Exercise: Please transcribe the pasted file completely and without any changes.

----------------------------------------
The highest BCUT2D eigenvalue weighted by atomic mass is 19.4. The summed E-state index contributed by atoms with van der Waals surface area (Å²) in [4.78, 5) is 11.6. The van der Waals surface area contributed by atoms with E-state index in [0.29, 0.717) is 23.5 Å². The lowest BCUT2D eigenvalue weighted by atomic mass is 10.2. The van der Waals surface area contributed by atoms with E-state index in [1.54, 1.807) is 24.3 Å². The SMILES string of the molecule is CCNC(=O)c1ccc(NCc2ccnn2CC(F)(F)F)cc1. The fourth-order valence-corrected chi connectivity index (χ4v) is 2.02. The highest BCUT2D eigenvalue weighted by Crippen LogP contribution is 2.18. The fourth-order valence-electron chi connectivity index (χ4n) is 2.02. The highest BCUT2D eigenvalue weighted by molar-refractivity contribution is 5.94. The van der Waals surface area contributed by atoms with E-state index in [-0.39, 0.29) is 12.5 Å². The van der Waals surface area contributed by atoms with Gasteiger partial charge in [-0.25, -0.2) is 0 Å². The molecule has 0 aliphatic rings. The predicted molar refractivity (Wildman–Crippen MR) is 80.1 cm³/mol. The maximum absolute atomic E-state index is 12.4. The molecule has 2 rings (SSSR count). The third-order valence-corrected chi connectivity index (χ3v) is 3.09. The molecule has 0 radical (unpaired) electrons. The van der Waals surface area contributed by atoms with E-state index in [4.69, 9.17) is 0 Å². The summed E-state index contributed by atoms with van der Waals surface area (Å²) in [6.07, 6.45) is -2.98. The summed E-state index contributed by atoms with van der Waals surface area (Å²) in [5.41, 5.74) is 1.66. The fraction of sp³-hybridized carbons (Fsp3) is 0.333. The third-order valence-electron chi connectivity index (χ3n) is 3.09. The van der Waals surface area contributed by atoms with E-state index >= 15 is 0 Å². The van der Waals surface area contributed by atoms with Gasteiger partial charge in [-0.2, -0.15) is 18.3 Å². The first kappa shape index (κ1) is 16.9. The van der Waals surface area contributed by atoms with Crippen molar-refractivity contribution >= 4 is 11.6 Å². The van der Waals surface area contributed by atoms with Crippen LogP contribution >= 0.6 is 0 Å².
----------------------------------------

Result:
The highest BCUT2D eigenvalue weighted by atomic mass is 19.4. The summed E-state index contributed by atoms with van der Waals surface area (Å²) in [4.78, 5) is 11.6. The van der Waals surface area contributed by atoms with E-state index in [0.29, 0.717) is 23.5 Å². The lowest BCUT2D eigenvalue weighted by atomic mass is 10.2. The van der Waals surface area contributed by atoms with E-state index in [1.54, 1.807) is 24.3 Å². The SMILES string of the molecule is CCNC(=O)c1ccc(NCc2ccnn2CC(F)(F)F)cc1. The fourth-order valence-corrected chi connectivity index (χ4v) is 2.02. The highest BCUT2D eigenvalue weighted by Crippen LogP contribution is 2.18. The fourth-order valence-electron chi connectivity index (χ4n) is 2.02. The highest BCUT2D eigenvalue weighted by molar-refractivity contribution is 5.94. The van der Waals surface area contributed by atoms with E-state index in [-0.39, 0.29) is 12.5 Å². The van der Waals surface area contributed by atoms with Gasteiger partial charge in [-0.25, -0.2) is 0 Å². The molecule has 0 aliphatic rings. The predicted molar refractivity (Wildman–Crippen MR) is 80.1 cm³/mol. The maximum absolute atomic E-state index is 12.4. The molecule has 2 rings (SSSR count). The third-order valence-corrected chi connectivity index (χ3v) is 3.09. The molecule has 0 radical (unpaired) electrons. The van der Waals surface area contributed by atoms with E-state index in [4.69, 9.17) is 0 Å². The summed E-state index contributed by atoms with van der Waals surface area (Å²) in [6.07, 6.45) is -2.98. The summed E-state index contributed by atoms with van der Waals surface area (Å²) in [5.41, 5.74) is 1.66. The fraction of sp³-hybridized carbons (Fsp3) is 0.333. The third-order valence-electron chi connectivity index (χ3n) is 3.09. The van der Waals surface area contributed by atoms with E-state index >= 15 is 0 Å². The van der Waals surface area contributed by atoms with Gasteiger partial charge in [-0.2, -0.15) is 18.3 Å². The first kappa shape index (κ1) is 16.9. The van der Waals surface area contributed by atoms with Crippen molar-refractivity contribution >= 4 is 11.6 Å². The van der Waals surface area contributed by atoms with Crippen LogP contribution >= 0.6 is 0 Å².